January 28, 2010 / 6:51 AM / 10 years ago

Obama's big speech: did he get his groove back?

WASHINGTON (Reuters) - After a difficult first year as president, Barack Obama needed to reassert his leadership and take back control of the political agenda in his first State of the Union address on Wednesday.

It may take until November, when mid-term elections could change the balance of power in the Congress, to show whether he will have succeeded.

Obama put jobs and the economy squarely at the top of his agenda and challenged Democrats and Republicans to work together in a bid to save his struggling efforts to overhaul healthcare and address climate change.

Here is what he achieved and what he did not in the address:

*Identifying priorities. Still reeling from a vote in Massachusetts that cost his Democratic Party the Senate seat held by the late Ted Kennedy, Obama had to use his speech to show what part of his agenda he would stick with and what issues he was willing to give up.

With a laundry list of initiatives from global warming to immigration reform to financial regulation, Obama gave little indication that he has pared his list of policy priorities.

But he did give them an order. Creating jobs is No. 1. Everything else comes lower on the list.

He made clear he would continue to push for healthcare reform, his top domestic policy goal last year.

But he did not bring up the issue until the middle of his speech, illustrating the fact that creating jobs will take precedence on his to-do list.

* Admitting mistakes. Obama said he took some of the responsibility for not explaining his healthcare reform plans well enough to the American people.

He said his administration deserved some of the setbacks it had suffered and indicated he would hone his message moving forward.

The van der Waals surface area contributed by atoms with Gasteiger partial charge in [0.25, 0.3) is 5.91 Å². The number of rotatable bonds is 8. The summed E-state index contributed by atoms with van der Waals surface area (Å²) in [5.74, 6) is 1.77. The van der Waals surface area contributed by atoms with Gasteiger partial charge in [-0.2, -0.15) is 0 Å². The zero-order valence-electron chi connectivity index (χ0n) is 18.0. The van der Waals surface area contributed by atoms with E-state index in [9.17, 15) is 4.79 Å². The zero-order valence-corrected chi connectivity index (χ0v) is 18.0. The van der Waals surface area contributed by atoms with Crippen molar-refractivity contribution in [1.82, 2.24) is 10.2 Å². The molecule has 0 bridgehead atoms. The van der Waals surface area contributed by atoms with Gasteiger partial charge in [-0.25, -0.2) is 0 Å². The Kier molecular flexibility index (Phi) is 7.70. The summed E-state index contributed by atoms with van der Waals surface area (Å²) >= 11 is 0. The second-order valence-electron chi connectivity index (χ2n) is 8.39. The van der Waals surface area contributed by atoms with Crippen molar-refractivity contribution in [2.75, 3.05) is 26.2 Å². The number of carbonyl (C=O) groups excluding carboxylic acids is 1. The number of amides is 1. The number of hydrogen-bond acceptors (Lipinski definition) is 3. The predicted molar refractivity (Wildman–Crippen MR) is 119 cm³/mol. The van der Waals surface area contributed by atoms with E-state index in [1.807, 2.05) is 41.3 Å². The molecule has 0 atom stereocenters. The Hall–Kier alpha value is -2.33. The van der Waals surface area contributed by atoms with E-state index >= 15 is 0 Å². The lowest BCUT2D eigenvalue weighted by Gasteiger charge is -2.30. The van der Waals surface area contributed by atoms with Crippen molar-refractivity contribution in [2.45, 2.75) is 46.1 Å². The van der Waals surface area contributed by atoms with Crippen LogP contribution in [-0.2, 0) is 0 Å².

On climate change, he said he was personally interested in advancing a bill that has stalled in the Senate. Obama has been criticized for not getting more involved in that issue sooner.

* Setting the tone. With a jocular tone that was sometimes humorous, sometimes defiant, Obama tried to show he had gotten his groove back despite recent political defeats.

* Revving up his base. By mentioning liberal causes such as ending the “don’t ask, don’t tell” policy on gays in the military, Obama gave red meat to left-leaning political supporters who have been disappointed about the results of his first year.

The president also made a renewed call for bipartisanship.

Lawmakers applauded more than 80 times during the speech, based on an informal Reuters tally.

* Playing down the wars. Remember the conflicts in Iraq and Afghanistan? Obama does, but he didn’t bring them up until the last chunk of his address. Message: expect his administration to focus the next year almost entirely on the economy.

Editing by Chris Wilson and Simon Denyer

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